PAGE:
Tad Daley

Guest Blogger

Tad Daley, JD, PhD, is the Director of the Project on Abolishing War at The Center for War / Peace Studies in New York City, www.abolishingwar.org. His first book, Apocalypse Never: Forging the Path to a Nuclear Weapon-Free World, was released by Rutgers University Press in 2010, and then again in paperback in 2012. Tad formerly served as a speechwriter and policy advisor for both Congressman Dennis Kucinich (D-Ohio, 1997-2013), and the late US Senator Alan Cranston (D-Cal, 1969-1993). It is a poignant connection for us here at CGS, since Alan Cranston served as president of our own organization, then known as the United World Federalists, from 1949 to 1952.

CGS Marches for Women of the World…And for One World

Women for the Human Race...Not a New Arms Race

CGS was a robust participant in the historic Women's March on Washington on January 21st, the day after the inauguration of Donald J. Trump as the 45th American president. 

CGS, of course, is a nonpartisan organization. But as President-Elect, Mr. Trump indicated that he intended to increase the American nuclear arsenal "until the world comes to its senses," and even tweeted the words, "Let it be an arms race." 

Few things could be more contrary to the CGS vision of enduring world peace through enforceable world law. In the short term, we know that a renewed nuclear arms race will diminish American national security and everyone else's as well. In the long term, our goal of something like a world republic would bring an end forever to perpetual arms competition, the forever arms race, Thomas Hobbes's permanent "war of all against all." Our dream is that China and America will interact tomorrow, in a Federal Republic of Earth, in much the same way that California and Texas relate today within the political community that is the United States of America. Californians and Texans can be quite different! But California and Texas don't fight wars. And they don't spend billions of dollars on weapons of death, every single year, on and on into the dim mists of perpetuity, to "deter" the other from starting one. 

So CGS joined a coalition at the Women's March spearheaded by our friends at Women's Action for New Directions. We helped to craft the slogan adopted by this coalition: "Women for the Human Race, Not a New Arms Race."   https://m.facebook.com/events/283920202010752/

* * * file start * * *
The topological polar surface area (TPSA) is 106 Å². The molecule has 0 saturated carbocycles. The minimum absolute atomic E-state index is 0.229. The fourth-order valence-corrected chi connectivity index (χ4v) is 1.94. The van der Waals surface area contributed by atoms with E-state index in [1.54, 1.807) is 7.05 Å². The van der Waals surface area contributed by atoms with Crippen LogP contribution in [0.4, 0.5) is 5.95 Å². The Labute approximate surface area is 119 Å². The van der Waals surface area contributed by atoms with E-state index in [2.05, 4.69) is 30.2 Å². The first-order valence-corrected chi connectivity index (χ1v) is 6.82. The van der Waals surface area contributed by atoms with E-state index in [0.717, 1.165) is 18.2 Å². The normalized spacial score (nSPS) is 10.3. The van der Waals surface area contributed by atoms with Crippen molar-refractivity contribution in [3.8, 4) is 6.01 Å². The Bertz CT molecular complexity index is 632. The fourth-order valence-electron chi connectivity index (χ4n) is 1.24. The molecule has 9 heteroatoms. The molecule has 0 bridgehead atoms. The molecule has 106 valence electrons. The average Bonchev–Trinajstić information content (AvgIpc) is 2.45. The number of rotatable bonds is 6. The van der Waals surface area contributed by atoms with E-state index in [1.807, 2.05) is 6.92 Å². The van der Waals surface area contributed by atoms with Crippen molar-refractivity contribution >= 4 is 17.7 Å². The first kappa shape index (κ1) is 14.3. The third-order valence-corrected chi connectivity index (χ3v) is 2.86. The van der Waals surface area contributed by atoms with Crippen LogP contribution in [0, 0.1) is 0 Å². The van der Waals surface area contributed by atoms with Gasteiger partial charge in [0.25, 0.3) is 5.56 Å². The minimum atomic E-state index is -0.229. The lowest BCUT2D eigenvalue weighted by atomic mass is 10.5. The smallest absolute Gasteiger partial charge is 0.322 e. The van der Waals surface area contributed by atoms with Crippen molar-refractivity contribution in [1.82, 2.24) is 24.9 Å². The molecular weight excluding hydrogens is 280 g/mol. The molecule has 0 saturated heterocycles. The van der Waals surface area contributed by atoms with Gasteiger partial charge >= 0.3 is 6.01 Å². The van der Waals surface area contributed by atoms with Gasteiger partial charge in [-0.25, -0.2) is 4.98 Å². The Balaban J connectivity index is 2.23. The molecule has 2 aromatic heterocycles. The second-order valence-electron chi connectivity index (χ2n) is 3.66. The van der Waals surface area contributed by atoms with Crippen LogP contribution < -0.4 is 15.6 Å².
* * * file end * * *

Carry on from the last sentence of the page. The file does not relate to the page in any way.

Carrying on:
Reimagining the United Nations: A 2020 Vision

Future Parliament

This essay is a revised and updated version of the cover story for the Fall/Winter 2015 issue of DISARMAMENT TIMES, the journal of the United Nations NGO Committee on Disarmament, Peace, and Security.

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"Does the United Nations Still Matter?" It often seems so irrelevant to the problems of the modern age that those words appeared last year on the front page of The New Republic magazine. More than seven decades after the UN's invention in 1945, our multiple planetary crises seem dramatically different from those confronting the generation that emerged from the rubble of the Second World War. Isn’t it time to devise architectures of global governance intended not to avoid the mistakes of the 1930s, but focused instead on the intertwined predicaments of our own 21st Century?

A New Global Governance Commission

If so, we have a new guide to start the journey. It’s the report from the “Commission on Global Security, Justice, and Governance,” co-chaired by former U.S. Secretary of State Madeleine Albright and former UN Under-Secretary-General Ibrahim Gambari. The name they chose reflects the inescapable links the Commission sees among those three variables. Their report elaborately makes the case that we can’t have security anywhere without justice, or justice anywhere without security. And it asserts that nothing could do more to provide both security and justice to much of humanity than smart 21st Century innovations in global governance.

An Aging UN in 2015. But How About a New UN in 2020?

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The new report from the Commission on Global Security, Justice, and Governance, co-chaired by former U.S. Secretary of State Madeleine Albright, suggests that the 75th anniversary year in 2020 might be the moment to reinvent the United Nations.

What kind of United Nations would we invent if we were designing it from scratch today? The UN Charter was signed by President Harry S. Truman and other world leaders in San Francisco on June 26th, 1945, and came into force three months later on October 24th. A long seven decades later, our world seems smaller, our fates more intertwined, and our challenges drastically different from those confronting the generation that emerged from the rubble of the Second World War. Is it time to begin devising architectures of global governance not "to avoid the mistakes of the 1930s," but instead intended for our own unfolding 21st Century?